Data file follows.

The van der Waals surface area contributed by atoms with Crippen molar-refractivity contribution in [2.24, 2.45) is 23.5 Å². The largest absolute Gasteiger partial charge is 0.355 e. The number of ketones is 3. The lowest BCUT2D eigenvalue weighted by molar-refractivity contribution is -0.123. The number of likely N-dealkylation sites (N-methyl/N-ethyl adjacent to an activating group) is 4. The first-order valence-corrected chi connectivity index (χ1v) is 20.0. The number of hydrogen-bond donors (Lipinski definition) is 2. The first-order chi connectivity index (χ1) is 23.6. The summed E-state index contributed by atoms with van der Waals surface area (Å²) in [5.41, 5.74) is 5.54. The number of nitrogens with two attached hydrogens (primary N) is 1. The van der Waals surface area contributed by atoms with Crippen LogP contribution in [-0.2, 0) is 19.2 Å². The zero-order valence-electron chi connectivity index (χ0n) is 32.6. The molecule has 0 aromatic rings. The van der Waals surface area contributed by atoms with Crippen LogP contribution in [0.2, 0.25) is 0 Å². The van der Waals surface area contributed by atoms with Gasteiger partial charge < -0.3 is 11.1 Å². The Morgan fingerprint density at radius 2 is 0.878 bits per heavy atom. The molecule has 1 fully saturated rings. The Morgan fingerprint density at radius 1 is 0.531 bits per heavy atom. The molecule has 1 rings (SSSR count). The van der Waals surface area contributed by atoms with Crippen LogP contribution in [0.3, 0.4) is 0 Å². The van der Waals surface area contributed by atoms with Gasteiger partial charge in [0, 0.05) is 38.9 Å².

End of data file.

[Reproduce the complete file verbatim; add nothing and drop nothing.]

The van der Waals surface area contributed by atoms with Crippen molar-refractivity contribution in [2.24, 2.45) is 23.5 Å². The largest absolute Gasteiger partial charge is 0.355 e. The number of ketones is 3. The lowest BCUT2D eigenvalue weighted by molar-refractivity contribution is -0.123. The number of likely N-dealkylation sites (N-methyl/N-ethyl adjacent to an activating group) is 4. The first-order valence-corrected chi connectivity index (χ1v) is 20.0. The number of hydrogen-bond donors (Lipinski definition) is 2. The first-order chi connectivity index (χ1) is 23.6. The summed E-state index contributed by atoms with van der Waals surface area (Å²) in [5.41, 5.74) is 5.54. The number of nitrogens with two attached hydrogens (primary N) is 1. The van der Waals surface area contributed by atoms with Crippen LogP contribution in [-0.2, 0) is 19.2 Å². The zero-order valence-electron chi connectivity index (χ0n) is 32.6. The molecule has 0 aromatic rings. The van der Waals surface area contributed by atoms with Crippen LogP contribution in [0.2, 0.25) is 0 Å². The van der Waals surface area contributed by atoms with Gasteiger partial charge < -0.3 is 11.1 Å². The Morgan fingerprint density at radius 2 is 0.878 bits per heavy atom. The molecule has 1 fully saturated rings. The Morgan fingerprint density at radius 1 is 0.531 bits per heavy atom. The molecule has 1 rings (SSSR count). The van der Waals surface area contributed by atoms with Crippen LogP contribution in [0.3, 0.4) is 0 Å². The van der Waals surface area contributed by atoms with Gasteiger partial charge in [0, 0.05) is 38.9 Å².